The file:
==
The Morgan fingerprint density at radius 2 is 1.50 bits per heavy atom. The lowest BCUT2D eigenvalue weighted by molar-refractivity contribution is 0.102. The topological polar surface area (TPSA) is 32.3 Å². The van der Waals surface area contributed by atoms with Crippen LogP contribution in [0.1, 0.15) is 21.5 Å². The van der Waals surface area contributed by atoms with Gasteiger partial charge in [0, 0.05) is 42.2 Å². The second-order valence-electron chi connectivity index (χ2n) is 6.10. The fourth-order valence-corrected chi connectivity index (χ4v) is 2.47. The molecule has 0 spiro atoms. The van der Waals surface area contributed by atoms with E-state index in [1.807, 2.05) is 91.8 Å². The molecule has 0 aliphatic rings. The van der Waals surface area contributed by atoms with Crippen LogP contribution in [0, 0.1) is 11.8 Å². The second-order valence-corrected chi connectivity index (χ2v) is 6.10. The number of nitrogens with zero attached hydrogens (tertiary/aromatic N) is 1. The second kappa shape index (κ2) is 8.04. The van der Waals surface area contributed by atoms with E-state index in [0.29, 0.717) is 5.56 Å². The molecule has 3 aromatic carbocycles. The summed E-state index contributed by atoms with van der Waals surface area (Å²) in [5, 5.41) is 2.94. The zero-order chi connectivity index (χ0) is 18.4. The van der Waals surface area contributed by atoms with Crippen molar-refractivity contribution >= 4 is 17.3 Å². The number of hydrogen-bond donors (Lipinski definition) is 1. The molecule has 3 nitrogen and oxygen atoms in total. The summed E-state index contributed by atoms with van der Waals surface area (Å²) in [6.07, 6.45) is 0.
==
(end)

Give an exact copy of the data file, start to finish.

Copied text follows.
The Morgan fingerprint density at radius 2 is 1.50 bits per heavy atom. The lowest BCUT2D eigenvalue weighted by molar-refractivity contribution is 0.102. The topological polar surface area (TPSA) is 32.3 Å². The van der Waals surface area contributed by atoms with Crippen LogP contribution in [0.1, 0.15) is 21.5 Å². The van der Waals surface area contributed by atoms with Gasteiger partial charge in [0, 0.05) is 42.2 Å². The second-order valence-electron chi connectivity index (χ2n) is 6.10. The fourth-order valence-corrected chi connectivity index (χ4v) is 2.47. The molecule has 0 spiro atoms. The van der Waals surface area contributed by atoms with E-state index in [1.807, 2.05) is 91.8 Å². The molecule has 0 aliphatic rings. The van der Waals surface area contributed by atoms with Crippen LogP contribution in [0, 0.1) is 11.8 Å². The second-order valence-corrected chi connectivity index (χ2v) is 6.10. The number of nitrogens with zero attached hydrogens (tertiary/aromatic N) is 1. The second kappa shape index (κ2) is 8.04. The van der Waals surface area contributed by atoms with E-state index in [0.29, 0.717) is 5.56 Å². The molecule has 3 aromatic carbocycles. The summed E-state index contributed by atoms with van der Waals surface area (Å²) in [5, 5.41) is 2.94. The zero-order chi connectivity index (χ0) is 18.4. The van der Waals surface area contributed by atoms with Crippen molar-refractivity contribution >= 4 is 17.3 Å². The number of hydrogen-bond donors (Lipinski definition) is 1. The molecule has 3 nitrogen and oxygen atoms in total. The summed E-state index contributed by atoms with van der Waals surface area (Å²) in [6.07, 6.45) is 0.